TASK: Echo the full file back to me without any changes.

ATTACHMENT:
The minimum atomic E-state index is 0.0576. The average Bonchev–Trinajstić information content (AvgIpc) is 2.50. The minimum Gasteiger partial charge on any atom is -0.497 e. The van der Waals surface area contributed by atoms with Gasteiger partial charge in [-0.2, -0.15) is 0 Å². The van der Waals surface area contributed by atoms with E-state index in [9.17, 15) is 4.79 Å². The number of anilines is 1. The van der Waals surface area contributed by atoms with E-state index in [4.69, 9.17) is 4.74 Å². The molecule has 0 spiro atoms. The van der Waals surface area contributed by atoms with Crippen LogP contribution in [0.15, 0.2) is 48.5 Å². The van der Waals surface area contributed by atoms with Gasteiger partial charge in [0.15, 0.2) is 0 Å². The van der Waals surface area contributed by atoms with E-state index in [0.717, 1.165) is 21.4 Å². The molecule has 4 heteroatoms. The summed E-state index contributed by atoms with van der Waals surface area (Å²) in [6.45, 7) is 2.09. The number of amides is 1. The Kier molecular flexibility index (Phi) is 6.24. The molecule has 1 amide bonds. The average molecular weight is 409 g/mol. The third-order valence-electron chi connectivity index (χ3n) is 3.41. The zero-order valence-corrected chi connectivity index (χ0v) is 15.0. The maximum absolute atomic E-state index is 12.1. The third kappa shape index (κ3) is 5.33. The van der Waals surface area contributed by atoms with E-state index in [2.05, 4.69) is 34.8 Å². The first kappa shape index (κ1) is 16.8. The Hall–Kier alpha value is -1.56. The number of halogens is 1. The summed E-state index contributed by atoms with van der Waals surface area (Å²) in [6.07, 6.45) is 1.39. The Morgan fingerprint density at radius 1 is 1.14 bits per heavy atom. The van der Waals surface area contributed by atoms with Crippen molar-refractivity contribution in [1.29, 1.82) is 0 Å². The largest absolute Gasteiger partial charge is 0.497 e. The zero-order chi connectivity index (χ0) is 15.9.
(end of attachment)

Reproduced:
The minimum atomic E-state index is 0.0576. The average Bonchev–Trinajstić information content (AvgIpc) is 2.50. The minimum Gasteiger partial charge on any atom is -0.497 e. The van der Waals surface area contributed by atoms with Gasteiger partial charge in [-0.2, -0.15) is 0 Å². The van der Waals surface area contributed by atoms with E-state index in [9.17, 15) is 4.79 Å². The number of anilines is 1. The van der Waals surface area contributed by atoms with E-state index in [4.69, 9.17) is 4.74 Å². The molecule has 0 spiro atoms. The van der Waals surface area contributed by atoms with Crippen LogP contribution in [0.15, 0.2) is 48.5 Å². The van der Waals surface area contributed by atoms with Gasteiger partial charge in [0.15, 0.2) is 0 Å². The van der Waals surface area contributed by atoms with E-state index in [0.717, 1.165) is 21.4 Å². The molecule has 4 heteroatoms. The summed E-state index contributed by atoms with van der Waals surface area (Å²) in [6.45, 7) is 2.09. The number of amides is 1. The Kier molecular flexibility index (Phi) is 6.24. The molecule has 1 amide bonds. The average molecular weight is 409 g/mol. The third-order valence-electron chi connectivity index (χ3n) is 3.41. The zero-order valence-corrected chi connectivity index (χ0v) is 15.0. The maximum absolute atomic E-state index is 12.1. The third kappa shape index (κ3) is 5.33. The van der Waals surface area contributed by atoms with E-state index in [2.05, 4.69) is 34.8 Å². The first kappa shape index (κ1) is 16.8. The Hall–Kier alpha value is -1.56. The number of halogens is 1. The summed E-state index contributed by atoms with van der Waals surface area (Å²) in [6.07, 6.45) is 1.39. The Morgan fingerprint density at radius 1 is 1.14 bits per heavy atom. The van der Waals surface area contributed by atoms with Crippen molar-refractivity contribution in [1.29, 1.82) is 0 Å². The largest absolute Gasteiger partial charge is 0.497 e. The zero-order chi connectivity index (χ0) is 15.9.